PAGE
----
Karikari and his team are planning to conduct large-scale clinical evaluation of blood BD-tau in a wide range of research groups, including those recruiting participants from different racial and ethnic backgrounds, from memory clinics, and from the community . Additionally, these studies will include older adults with no biological evidence of Alzheimer’s disease, as well as those at different stages of the disease. These projects are essential to ensure that biomarker results are generalizable to people of all backgrounds and will pave the way to making BD-tau commercially available for widespread clinical and prognostic use.
Reference: “Brain-derived tau: a new blood-based biomarker for neurodegeneration of the Alzheimer’s disease type” by Fernando Gonzalez-Ortiz, Michael Turton, Przemyslaw R Kac, Denis Smirnov, Enrico Premi, Roberta Ghidoni, Luisa Benussi, Claindia Saraceno and Jasmine Rivolta, December 27, 2022, Brain.
Additional authors of this study are Fernando Gonzalez-Ortiz, BS, Przemyslaw Kac, BS, Nicholas Ashton, Ph.D., and Henrik Zetterberg, MD, Ph.D., of the University of Gothenburg, Sweden; Michael Turton, Ph.D., and Peter Harrison, Ph.D., of Bioventix Plc, Farnham, UK; Denis Smirnov, BS, and Douglas Galasko, MD, of the University of California, San Diego; Enrico Premi, MD, Valentina Cantoni, Ph.D., Jasmine Rivolta, Ph.D., and Barbara Borroni, MD, of the University of Brescia, Italy; and Roberta Ghidoni, Ph.D., Luisa Benussi, Ph.D., and Claudia Saraceno, Ph.D., of RCCS Istituto Centro San Giovanni di Dio Fatebenefratelli, Brescia, Italy.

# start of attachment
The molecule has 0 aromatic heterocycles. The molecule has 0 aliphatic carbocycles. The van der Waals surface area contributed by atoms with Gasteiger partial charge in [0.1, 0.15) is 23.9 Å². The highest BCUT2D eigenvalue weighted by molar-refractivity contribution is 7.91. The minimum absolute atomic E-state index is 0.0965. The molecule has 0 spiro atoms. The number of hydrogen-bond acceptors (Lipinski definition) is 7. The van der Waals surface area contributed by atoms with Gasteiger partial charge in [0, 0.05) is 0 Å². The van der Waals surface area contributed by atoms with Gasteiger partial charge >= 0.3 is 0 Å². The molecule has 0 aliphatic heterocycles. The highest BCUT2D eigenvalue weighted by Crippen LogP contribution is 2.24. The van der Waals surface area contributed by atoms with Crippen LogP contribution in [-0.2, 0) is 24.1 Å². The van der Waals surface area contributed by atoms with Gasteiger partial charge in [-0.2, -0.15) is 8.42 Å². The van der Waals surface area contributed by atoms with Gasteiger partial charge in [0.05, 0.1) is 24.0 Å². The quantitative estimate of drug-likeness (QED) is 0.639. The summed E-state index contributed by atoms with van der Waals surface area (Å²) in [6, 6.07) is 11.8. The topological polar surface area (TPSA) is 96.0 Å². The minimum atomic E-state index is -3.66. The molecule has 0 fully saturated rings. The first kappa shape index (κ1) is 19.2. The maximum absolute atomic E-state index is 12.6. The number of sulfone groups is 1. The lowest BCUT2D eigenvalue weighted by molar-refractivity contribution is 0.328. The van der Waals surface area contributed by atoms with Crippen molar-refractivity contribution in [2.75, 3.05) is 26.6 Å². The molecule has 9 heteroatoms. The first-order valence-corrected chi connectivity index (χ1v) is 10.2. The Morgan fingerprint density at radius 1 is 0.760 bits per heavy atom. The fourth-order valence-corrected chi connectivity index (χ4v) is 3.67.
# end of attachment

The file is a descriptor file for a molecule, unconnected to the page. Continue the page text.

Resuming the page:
This research was supported by the Swedish Research Council (Vetenskåpradet; #2021-03244), Alzheimer’s Association (#AARF-21-850325), BrightFocus Foundation (#A2020812F), International Society for Neurochemistry Career Development, Swedish Grant, Alzheim , Foundation (Alzheimerfonden; #AF-930627), Swedish Brain Foundation (Hjärnfonden; #FO2020-0240), Swedish Dementia Foundation (Demensförbundet), Swedish Parkinson Foundation (Parkinsonfonden), Gamla Tjänarinnor Foundation, Aina Foundation (Ann and Wallströms) The Mary-Ann Sjöbloms Foundation, the Agneta Prytz-Folkes & Gösta Folkes Foundation (#2020-00124), the Gun and Bertil Stohnes Foundation, and the Anna Lisa and Brother Björnsson Foundation, among other sources.